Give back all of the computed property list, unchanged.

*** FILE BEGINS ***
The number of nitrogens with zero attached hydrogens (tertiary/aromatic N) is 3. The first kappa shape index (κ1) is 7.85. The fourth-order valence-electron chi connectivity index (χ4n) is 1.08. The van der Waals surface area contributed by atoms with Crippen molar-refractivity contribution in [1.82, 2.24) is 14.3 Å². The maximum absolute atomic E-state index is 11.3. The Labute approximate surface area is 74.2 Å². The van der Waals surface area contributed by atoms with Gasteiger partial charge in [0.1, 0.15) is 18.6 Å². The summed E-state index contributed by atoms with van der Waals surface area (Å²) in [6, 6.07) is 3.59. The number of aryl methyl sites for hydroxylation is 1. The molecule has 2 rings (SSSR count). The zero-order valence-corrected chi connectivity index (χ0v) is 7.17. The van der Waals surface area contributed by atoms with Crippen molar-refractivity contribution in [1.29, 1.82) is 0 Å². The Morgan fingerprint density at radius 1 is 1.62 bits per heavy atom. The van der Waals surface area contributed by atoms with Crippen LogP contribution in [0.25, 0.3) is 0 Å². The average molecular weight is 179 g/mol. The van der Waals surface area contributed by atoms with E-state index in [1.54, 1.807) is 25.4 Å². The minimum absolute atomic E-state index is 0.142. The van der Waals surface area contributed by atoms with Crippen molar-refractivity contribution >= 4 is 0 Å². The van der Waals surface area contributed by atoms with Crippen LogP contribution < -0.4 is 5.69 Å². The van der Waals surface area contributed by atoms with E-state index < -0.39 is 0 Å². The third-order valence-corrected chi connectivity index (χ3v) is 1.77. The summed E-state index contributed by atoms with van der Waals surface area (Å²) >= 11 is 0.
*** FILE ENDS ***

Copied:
The number of nitrogens with zero attached hydrogens (tertiary/aromatic N) is 3. The first kappa shape index (κ1) is 7.85. The fourth-order valence-electron chi connectivity index (χ4n) is 1.08. The van der Waals surface area contributed by atoms with Crippen molar-refractivity contribution in [1.82, 2.24) is 14.3 Å². The maximum absolute atomic E-state index is 11.3. The Labute approximate surface area is 74.2 Å². The van der Waals surface area contributed by atoms with Gasteiger partial charge in [0.1, 0.15) is 18.6 Å². The summed E-state index contributed by atoms with van der Waals surface area (Å²) in [6, 6.07) is 3.59. The number of aryl methyl sites for hydroxylation is 1. The molecule has 2 rings (SSSR count). The zero-order valence-corrected chi connectivity index (χ0v) is 7.17. The van der Waals surface area contributed by atoms with Crippen molar-refractivity contribution in [1.29, 1.82) is 0 Å². The Morgan fingerprint density at radius 1 is 1.62 bits per heavy atom. The van der Waals surface area contributed by atoms with Crippen LogP contribution in [0.25, 0.3) is 0 Å². The average molecular weight is 179 g/mol. The van der Waals surface area contributed by atoms with E-state index in [1.54, 1.807) is 25.4 Å². The minimum absolute atomic E-state index is 0.142. The van der Waals surface area contributed by atoms with Crippen molar-refractivity contribution >= 4 is 0 Å². The van der Waals surface area contributed by atoms with Crippen LogP contribution < -0.4 is 5.69 Å². The van der Waals surface area contributed by atoms with E-state index < -0.39 is 0 Å². The third-order valence-corrected chi connectivity index (χ3v) is 1.77. The summed E-state index contributed by atoms with van der Waals surface area (Å²) >= 11 is 0.